Many molluscs, like Limax maximus here (same genus, different species than used in this research) have big, honkin’ neurons. This is what has made some slugs, particularly Aplysia californica, valuable animals to people who want to record the electrical activity from neurons. Somewhere along the way, someone measured the amount of DNA in Aplysia, it seemed suspiciously high.
There are many ways that you could end up with large amounts of DNA in a cell. The cell might form from several smaller cells that have been fused together (this happend in some giant axons in squid). An alternative hypothesis is that the neurons have extra DNA because the DNA has replicated without the cells dividing.
Yamagishi and colleagues tries to test this using slug. Reasoning that the effects they were seeing were related to regular growth, they fed one group of slugs a lot of food, the controls slightly less, and starved a third group for a few weeks. At the end of this, they successfully grew groups of slugs that differed in the size of:
- Their bodies;
- Their brains;
- Specific regions within the brain, and;
- Individual giant neurons in the brain.
That bigger bodies mean bigger brains is not unusual; this is a well-known scaling effect. It’s also not surprising that the main cause of the size increase is in the size of existing neurons, rather than increased numbers of neurons, because most invertebrates seem to have fairly rigid numbers of identified neurons across a wide range of sizes.
The authors are most interested in whether these extra giant neurons in the well fed animals also have additional DNA (they do) and how it gets there. To test this, they added a dye called BrdU that will show up in cells that are actively making DNA. Usually, this means in cells that are actively dividing.
This is one of the critical pieces of evidence, showing BrdU-labelled neurons in the subesophageal ganglion, with the starved animals on the left and the overfed animals on the right:
It’s also a bit puzzling as to why the normally fed control group isn’t in many of these comparisons.
This all suggests that the neurons are undergoing mitosis (genetic duplication) without cytokinesis (physical separation of the cells). This might be happening because neurons are metabolically very active. They have to synthesize and transport all their proteins quite long distances from the nucleus. And because the number of cells doesn’t change much in invertebrates, growth could put significant demand on a cell’s ability to deliver enough material.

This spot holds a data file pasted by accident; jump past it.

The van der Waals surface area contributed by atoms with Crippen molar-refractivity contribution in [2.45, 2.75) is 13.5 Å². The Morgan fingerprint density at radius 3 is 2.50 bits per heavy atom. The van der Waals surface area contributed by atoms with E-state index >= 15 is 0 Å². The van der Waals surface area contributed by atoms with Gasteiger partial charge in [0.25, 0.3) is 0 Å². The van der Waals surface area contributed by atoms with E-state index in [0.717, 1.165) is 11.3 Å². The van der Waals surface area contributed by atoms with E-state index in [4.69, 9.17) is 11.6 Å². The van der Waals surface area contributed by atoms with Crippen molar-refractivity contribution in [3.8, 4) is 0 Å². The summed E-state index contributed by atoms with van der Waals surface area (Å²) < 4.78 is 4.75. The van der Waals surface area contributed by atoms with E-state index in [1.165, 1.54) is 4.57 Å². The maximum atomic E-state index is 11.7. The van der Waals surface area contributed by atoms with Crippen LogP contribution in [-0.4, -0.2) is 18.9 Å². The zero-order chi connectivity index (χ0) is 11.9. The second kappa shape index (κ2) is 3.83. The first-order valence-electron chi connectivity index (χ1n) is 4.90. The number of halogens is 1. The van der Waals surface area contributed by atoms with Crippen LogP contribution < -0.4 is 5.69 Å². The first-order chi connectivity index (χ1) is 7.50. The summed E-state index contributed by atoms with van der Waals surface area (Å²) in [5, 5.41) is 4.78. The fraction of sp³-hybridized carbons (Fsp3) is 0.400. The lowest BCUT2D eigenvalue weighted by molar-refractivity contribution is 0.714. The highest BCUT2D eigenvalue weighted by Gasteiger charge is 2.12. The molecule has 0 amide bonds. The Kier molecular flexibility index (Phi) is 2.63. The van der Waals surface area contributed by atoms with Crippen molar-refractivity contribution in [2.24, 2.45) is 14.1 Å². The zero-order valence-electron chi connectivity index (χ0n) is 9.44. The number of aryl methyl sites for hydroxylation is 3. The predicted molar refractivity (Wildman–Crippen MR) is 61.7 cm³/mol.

That said, it isn’t a simple relationship. You would expect that because muscles vary tremendously with body size, motor neurons would show this tendency to have more DNA more than, say, interneurons. But that turned out not to be the case.
It’s not clear from these experiments if the neurons are duplicating the entire genome in the cell, or whether they are being more selective, and only duplicating key components – particular chromosomes, say.
It’s also not clear how the signals of more food and more growth gets picked up by the neurons and turned into a signal to make more DNA.
That this was all tipped off by an observation in one species and confirmed in another suggests that this is widespread among molluscs. But would it be expected in other species, too?
I prediction that this loading up large neurons with DNA will be found in other invertebrate, but will be rarer in vertebrates. Arthropods and some worms also have giant neurons and stereotyped numbers of neurons, so they would seem to be facing the same problem as molluscs. Vertebrates seem to have more variable numbers of smaller neurons, so I would expect it to be more rare there.
Yamagishi M, Ito E, Matsuo R. 2011. DNA endoreplication in the brain neurons during body growth of an adult slug. the Journal of Neuroscience 31(15): 5596-5604. DOI: 10.1523/JNEUROSCI.0179-11.2011
Picture by rhonddawildlifediary on Flickr; used under a Creative Commons license.